MOVIE REVIEW: MQFF Ideal Home

Ideal Home

Ideal Home is playing at Melbourne Queer Film Festival
Prescreening link provided by festival publicists
Words by Daniel Hickey

Ideal Home, written and directed by Andrew Fleming, is a comedic look at family life. It tells the story of two gay men, Erasmus and Paul (played by Steve Coogan and Paul Rudd respectively), thrown unexpectedly into the caring for Bill, Erasmus’ grandchild. Erasmus has been estranged from his son, Beau (Jake McDorman), Bill’s unstable father, for years. A custody battle ensues.

Fleming’s latest feature marks the third movie in which Rudd and Coogan have acted alongside each over. Their previous works include Night At The Museum and Our Idiot Brother. The chemistry between these two well-established comedy actors is enthralling, providing many laughs throughout the film.

‘The chemistry between these two well-established comedy actors is enthralling, providing many laughs throughout the film’

Coogan’s wide acting experience (from satirical roles like Alan Partridge, to more profound roles in features such as Philomena) definitely made it easy to believe him as the superficial, yet charming Erasmus. Rudd, known for a string of well received comedies including Clueless, Anchorman, and The 40 Year-Old Virgin, was also perfectly qualified for the role. This said, Rudd seemed a little inhibited during some of Ideal Home’s more emotionally demanding scenes. It wasn’t always clear if this was part of his character’s more reserved personality, or a lack of acting versatility.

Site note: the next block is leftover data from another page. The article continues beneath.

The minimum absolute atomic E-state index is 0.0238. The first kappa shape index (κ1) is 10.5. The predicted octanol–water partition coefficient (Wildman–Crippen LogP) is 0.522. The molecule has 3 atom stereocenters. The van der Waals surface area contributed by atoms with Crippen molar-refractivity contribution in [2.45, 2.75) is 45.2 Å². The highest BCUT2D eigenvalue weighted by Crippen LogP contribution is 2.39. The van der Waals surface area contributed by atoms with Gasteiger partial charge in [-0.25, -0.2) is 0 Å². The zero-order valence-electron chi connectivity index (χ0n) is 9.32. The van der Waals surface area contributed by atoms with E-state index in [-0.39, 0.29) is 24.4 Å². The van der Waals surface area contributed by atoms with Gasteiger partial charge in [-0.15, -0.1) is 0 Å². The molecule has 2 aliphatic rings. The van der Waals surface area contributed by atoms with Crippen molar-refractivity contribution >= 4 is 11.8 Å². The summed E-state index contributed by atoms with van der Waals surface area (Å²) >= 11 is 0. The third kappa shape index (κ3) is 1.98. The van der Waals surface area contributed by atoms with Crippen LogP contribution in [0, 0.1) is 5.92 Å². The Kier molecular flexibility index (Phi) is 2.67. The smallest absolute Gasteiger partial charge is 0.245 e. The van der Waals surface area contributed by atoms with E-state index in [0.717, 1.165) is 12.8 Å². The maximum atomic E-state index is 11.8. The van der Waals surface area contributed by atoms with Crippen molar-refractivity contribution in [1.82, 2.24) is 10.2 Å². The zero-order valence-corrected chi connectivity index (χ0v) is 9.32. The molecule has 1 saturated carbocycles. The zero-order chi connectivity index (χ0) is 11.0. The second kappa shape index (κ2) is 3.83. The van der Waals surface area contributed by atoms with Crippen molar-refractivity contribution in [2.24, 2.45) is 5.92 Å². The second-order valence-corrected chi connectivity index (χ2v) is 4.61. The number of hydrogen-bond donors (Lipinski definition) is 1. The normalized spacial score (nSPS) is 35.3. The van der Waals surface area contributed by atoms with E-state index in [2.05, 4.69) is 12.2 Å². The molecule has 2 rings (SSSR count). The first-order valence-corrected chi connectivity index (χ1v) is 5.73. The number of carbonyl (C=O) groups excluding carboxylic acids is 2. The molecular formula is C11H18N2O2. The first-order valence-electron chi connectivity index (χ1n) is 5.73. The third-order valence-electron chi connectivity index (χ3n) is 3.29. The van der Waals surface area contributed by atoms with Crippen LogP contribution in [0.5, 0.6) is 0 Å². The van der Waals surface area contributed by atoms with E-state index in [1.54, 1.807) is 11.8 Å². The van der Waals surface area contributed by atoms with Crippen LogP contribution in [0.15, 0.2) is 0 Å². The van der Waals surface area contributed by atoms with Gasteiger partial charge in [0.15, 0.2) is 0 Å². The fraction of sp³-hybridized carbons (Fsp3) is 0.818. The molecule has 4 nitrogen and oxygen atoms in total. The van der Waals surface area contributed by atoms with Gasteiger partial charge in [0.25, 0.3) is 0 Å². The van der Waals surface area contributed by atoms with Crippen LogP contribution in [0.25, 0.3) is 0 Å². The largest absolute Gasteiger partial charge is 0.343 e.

Jack Gore gives a stand out performance as Bill. Gore exudes the perfect amount of cheek and affable innocence. His portrayal of young Bill leaves the audience invested in this troubled boys future.

Throughout the film, Erasmus and Paul grow as characters as they face the challenges of parenthood and their long-term relationship. These obstacles highlight their humanity, that isn’t so obvious in the film’s party fuelled opening scenes. One particularly humorous instance of the two men’s good nature occurs when they are called into to see Bill’s teacher, after the young boy gave a provocative speech in school. Learning of Bill’s well-intended address – warning his class of what never to say to a gay man – sees Paul and Erasmus laughing their hearts out; a hilarious scene that poked fun at political correctness. The film’s comedic flair is delivered through its incredibly sharp dialogue, with Erasmus and Paul’s constant bickering the centrepiece.

Although Andrew Fleming is gay, the film’s place in the catalogue of queer cinema is put into question. While it’s a comedic triumph, is it a triumph for queer representation in the film industry? This is a film whose lead actors are straight men. While Rudd and Coogan did a decent job of portraying their characters, they do border on stereotypical illustrations particularly at the film’s beginning.

‘The film industry should be making way for more people of the LGBTQIA+ community creating’

Admittedly, this is a well-rounded film and can be seen as an entertaining comedy movie. However, films like Ideal Home should not be prioritised, certainly not in terms of queer cinema. The film industry should be making way for more people of the LGBTQIA+ community; creating and performing in authentic content. Indeed, this ought to be exciting content that doesn’t just hit home with the majority, but with a wide range of people.

 

 

Ideal Home will be screening as part of the Melbourne Queer Film Festival (MQFF) on Friday March 16th at 8:30pm at ACMI Cinema 2, and on Sunday March 18th at 4:45pm at Cinema Nova